Two movies, two directors, same subject, very different result.
It's been known to happen: competing films about asteroids, Wyatt Earp, Truman Capote and Christopher Columbus have been released back-to-back, and two films about Hercules will open in the next six months.
But what if two different movies were shot from the same script -- in Pittsburgh, no less -- and viewers got to watch the entire moviemaking process from start to finish?
And vote on which one they liked better?
That's the premise behind "The Chair," a new 10-part television series that will follow two young directors, each with an $850,000 budget, as each shoots a film about young college students coming home to Pittsburgh for their first Thanksgiving break.
While this sounds an awful lot like a reality show, it isn't, said one of the producers, Zachary Quinto, the acclaimed young actor -- and Green Tree native -- who took a day off from performing on Broadway in "The Glass Menagerie" to return to Pittsburgh Monday to promote the project.
"The language is important. This is a documentary about something worthwhile that is being created," Mr. Quinto said in an interview at Clear Story Studio on the South Side, where a launch party and presentation was held for investors. "We are not faking anything," added Chris Moore, a seasoned Hollywood producer and lead backer on the project who gave a presentation about why Pittsburgh was selected as the site for the show.
As Mayor Bill Peduto, Family Communications Inc. president Bill Isler, Grant Oliphant of The Pittsburgh Foundation and Cathy Lewis of the Sprout Fund looked on, Mr. Moore explained that economics were one factor -- "Pennsylvania has a nice tax credit for film production companies," he said. But while Mr. Moore was overseeing the production here of the film "Promised Land," he discovered a large talented film production community already in place -- and the allure of Pittsburgh itself.
"It's beautiful here," he said.
Mr. Moore said the series would be broadcast on "a premium cable channel," yet to be announced.
Mr. Moore starred in the hit HBO series "Project Greenlight" with Matt Damon and Ben Affleck. Carl Kurlander, an indefatigable booster of Pittsburgh and president and CEO of Steeltown Entertainment Project, described him as a longtime adviser who helped bring the 2012 film "Promised Land," with Matt Damon and John Krasinski, here.
Besides being one of the producers on that film, Mr. Moore was also a producer on "Good Will Hunting" and "American Pie." Mr. Kurlander, he said, helped him see the possibilities of the region as a center not just for films but television production.
With added financial support from Steeltown, Point Park University -- which has a well-known film school -- and WQED/Steeltown Incubator, the series will start shooting in early February.
The two directors have been selected. One is Anna Martemucci, a State College-based writer and actress, who wrote the script for an independent film, "Breakup at a Wedding," produced by Mr. Quinto. Her fellow director and rival on the show will be Shane Dawson of Los Angeles, who has between 7 million and 9 million subscribers on his YouTube website and has already developed a pilot for NBC.
The two directors will receive plenty of mentoring from Mr. Quinto, who starred as Mr. Spock in the recent reboot of the "Star Trek" film franchise, and who has received raves for his performance as Tom Wingfield in the Tennessee Williams play now on Broadway. He and two fellow CMU classmates, Corey Moosa and Neal Dodson, have created a media production company, Before the Door -- named for a famous acting exercise at CMU's drama school -- that has been involved in such films as "All Is Lost " with Robert Redford and "Margin Call."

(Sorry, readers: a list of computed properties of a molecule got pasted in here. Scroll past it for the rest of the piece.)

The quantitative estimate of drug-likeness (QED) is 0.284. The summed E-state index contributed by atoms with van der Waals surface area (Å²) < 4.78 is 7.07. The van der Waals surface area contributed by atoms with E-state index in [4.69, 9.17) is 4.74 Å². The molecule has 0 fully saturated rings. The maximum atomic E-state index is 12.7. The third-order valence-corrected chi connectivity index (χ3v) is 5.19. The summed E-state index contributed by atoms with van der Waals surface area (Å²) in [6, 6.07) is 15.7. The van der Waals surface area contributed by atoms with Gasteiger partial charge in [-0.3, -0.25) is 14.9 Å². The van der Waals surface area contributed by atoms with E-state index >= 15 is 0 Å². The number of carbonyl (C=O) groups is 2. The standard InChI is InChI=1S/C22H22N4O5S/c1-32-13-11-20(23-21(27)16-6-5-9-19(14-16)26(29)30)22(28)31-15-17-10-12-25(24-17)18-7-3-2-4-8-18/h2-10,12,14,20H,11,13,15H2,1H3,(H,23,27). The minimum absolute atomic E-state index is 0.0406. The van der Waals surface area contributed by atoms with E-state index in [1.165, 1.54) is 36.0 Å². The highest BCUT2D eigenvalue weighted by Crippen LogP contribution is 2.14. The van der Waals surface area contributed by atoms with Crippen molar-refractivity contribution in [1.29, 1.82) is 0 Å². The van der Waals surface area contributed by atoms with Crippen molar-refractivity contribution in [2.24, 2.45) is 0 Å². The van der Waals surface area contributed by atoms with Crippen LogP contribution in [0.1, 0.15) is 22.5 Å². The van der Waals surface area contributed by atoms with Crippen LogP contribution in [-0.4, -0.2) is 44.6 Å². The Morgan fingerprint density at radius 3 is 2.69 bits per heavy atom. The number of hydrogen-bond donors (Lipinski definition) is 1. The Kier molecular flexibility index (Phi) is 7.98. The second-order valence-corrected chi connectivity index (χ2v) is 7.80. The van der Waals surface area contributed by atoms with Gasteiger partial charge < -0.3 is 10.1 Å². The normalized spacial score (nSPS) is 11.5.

While "The Chair" may not be a reality show per se, it should be noted that Pittsburgh is currently the setting for two of them: "Dance Moms" is filmed in Penn Hills, "Farm Kings" in Butler County. At any rate, "The Chair" is all part of the region's emergence as a major film and television production center in recent years, said Mr. Kurlander.
Last summer, there was a bit of a flap when it was revealed that the project received $225,000 in money from Allegheny County's Community Infrastructure and Tourism Fund, which is funded by casino taxes. Pennsylvania requires 55 percent of a casino's profits to be paid to the state, and a small portion of that state money goes, in turn, to the Community Infrastructure and Tourism Fund.
Then-county council member Matt Drozd objected to using casino money for film production instead of, he argued, bricks-and-mortar projects that create long-term jobs.
Mr. Drozd is no longer in office, but Eric Montarti, senior policy analyst at the Allegheny Institute for Public Policy, still wonders if a reality television show shot in Pittsburgh will generate the same benefits as money used for infrastructure improvements.
Mr. Peduto seems to think so.
"It's exciting because it has the potential to boost a region that is already welcoming to film production, with lots of homegrown expertise already here," he said. "A show like this can raise our profile nationally and internationally."
Mr. Kurlander said the project's backers went to Allegheny County for funding "because we felt this project could be a game-changer," noting that Steeltown chalked up a success when it partnered with Margaret Loesch and The Hatchery in raising money for R.L. Stine's "The Haunting Hour: Don't Think About It," which is now making a profit.
With Point Park's film school students as a resource along with an existing community of seasoned film professionals, "The Chair" will get all the help it needs -- and give back some.
"Steeltown has always felt that Pittsburgh needs to invest in the talent it nurtures, and this project is a way to do that," said Mr. Kurlander.
Mackenzie Carpenter, email@example.com, 412-263-1949. On Twitter @MackenziePG.